Football pundit gets schooled on illegal streaming risks

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In a new campaign from UK IP intellectual property protection body FACT, TV presenter and former Premier League footballer Jimmy Bullard has been given a first-hand insight into some of the risks lurking behind illegal streams, from viruses and malware deliberately designed to infect your devices, to full-scale identity theft caused by the sharing of personal information such as email addresses and credit card details.

The campaign, which features Bullard and cyber security expert Jamie Woodruff, will come as a wake-up call to anyone tempted to illegally stream, as new research reveals that almost half of respondents (47 per cent) in the UK say that they have shared or would be willing to share their personal email address to gain access to illicit streams.

Bullard’s experience with Woodruff shines a light on just how risky illegal streaming is, with Woodruff explaining how sites are set up to scam, infect devices and deliver terrifying attacks. He also demonstrates how easy it is for someone’s identity to be compromised through illegal streaming, whether the sites and apps are free or require payment.


The research, commissioned by FACT, found that the majority (64 per cent) of respondents believe that they would be putting their personal information at risk by illegally streaming. And they’d be right to worry, with one in three (33 per cent) admitting they have experienced fraud, been hacked or have been exposed to online scams as a result of illegal streaming. Almost a quarter (23 per cent) of respondents have also received a request for personal information while streaming.

Bullard is also shown the scale of extreme and explicit pop-ups which bombard users of the sites, which would come as a concern to any parents tempted by illegal streaming.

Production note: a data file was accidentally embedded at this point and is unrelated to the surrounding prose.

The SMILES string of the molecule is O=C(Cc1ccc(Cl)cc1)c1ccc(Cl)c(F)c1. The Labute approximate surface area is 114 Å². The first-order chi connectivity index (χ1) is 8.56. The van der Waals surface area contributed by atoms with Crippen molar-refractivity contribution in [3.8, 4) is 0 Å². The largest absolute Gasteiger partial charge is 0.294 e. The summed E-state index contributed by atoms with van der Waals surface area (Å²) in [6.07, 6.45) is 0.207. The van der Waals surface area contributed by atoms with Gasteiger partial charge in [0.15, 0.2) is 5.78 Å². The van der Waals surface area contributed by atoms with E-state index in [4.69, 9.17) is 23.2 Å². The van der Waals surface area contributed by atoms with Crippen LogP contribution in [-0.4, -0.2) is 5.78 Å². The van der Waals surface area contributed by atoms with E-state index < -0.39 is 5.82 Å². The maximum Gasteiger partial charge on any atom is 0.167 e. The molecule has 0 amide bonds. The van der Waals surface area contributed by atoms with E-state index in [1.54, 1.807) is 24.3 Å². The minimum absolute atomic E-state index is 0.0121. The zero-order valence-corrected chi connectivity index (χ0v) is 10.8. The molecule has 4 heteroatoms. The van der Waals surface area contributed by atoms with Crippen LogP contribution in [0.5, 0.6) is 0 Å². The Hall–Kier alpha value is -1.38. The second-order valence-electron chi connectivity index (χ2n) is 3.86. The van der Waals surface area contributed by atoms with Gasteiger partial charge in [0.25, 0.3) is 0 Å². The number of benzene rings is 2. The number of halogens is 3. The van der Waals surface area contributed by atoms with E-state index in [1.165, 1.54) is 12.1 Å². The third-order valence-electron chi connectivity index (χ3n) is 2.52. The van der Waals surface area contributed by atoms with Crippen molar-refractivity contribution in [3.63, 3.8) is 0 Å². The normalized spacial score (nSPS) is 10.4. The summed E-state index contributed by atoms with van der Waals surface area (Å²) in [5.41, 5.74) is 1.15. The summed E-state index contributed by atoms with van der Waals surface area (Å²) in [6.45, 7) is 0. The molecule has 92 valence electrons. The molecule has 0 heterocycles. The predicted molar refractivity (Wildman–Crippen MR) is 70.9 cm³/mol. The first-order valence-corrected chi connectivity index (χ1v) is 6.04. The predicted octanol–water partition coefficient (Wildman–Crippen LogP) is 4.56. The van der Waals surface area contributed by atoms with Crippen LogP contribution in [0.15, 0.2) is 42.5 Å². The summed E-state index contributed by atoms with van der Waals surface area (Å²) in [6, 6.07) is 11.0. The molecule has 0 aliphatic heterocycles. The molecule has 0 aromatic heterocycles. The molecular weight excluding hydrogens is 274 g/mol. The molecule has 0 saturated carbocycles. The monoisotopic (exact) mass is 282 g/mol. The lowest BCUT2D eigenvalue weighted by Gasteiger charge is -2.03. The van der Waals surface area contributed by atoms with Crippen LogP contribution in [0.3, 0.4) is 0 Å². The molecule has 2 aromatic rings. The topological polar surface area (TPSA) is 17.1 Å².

“You hear that there are lots of problems with dodgy streaming sites, but I had no idea just how serious it was,” admitted Bullard. “I was pretty shocked at how these sites work, and by how much trouble someone could land themselves in using them.”

“As someone who’s been targeted by online hackers before, it’s frightening what can happen if your details get into the wrong hands. My main takeaway for anyone watching these streams is that if it looks too good to be true, it probably is,” he added.

“European football content accounts for over a quarter of all illicit streaming sites online,” noted Woodruff. “This means that football fans in particular are putting themselves at risk of everything from viruses and malware to stolen personal information.

“The truth is that while these sites may look harmless, the criminals behind them and the danger they pose are not. Even the simplest of illicit sites will regularly record your IP address, track your location, and even use your device to farm for crypto currency. There have even been occasions where connected devices such as webcams have been unknowingly hacked, due to users downloading fake web players that install malware on their machine,” he warned.

“It’s really important that people know the serious nature of the risks they’re exposing themselves to if they choose to view content illegally,” declared Kieron Sharp, CEO of FACT. “Identity theft, fraud and exposure to malware and viruses as a result of piracy are all too real, as Jimmy discovered. Anyone considering turning to illegal content should think twice about whether it’s really worth it – what appears to be free could come with a very high cost,” he advised.


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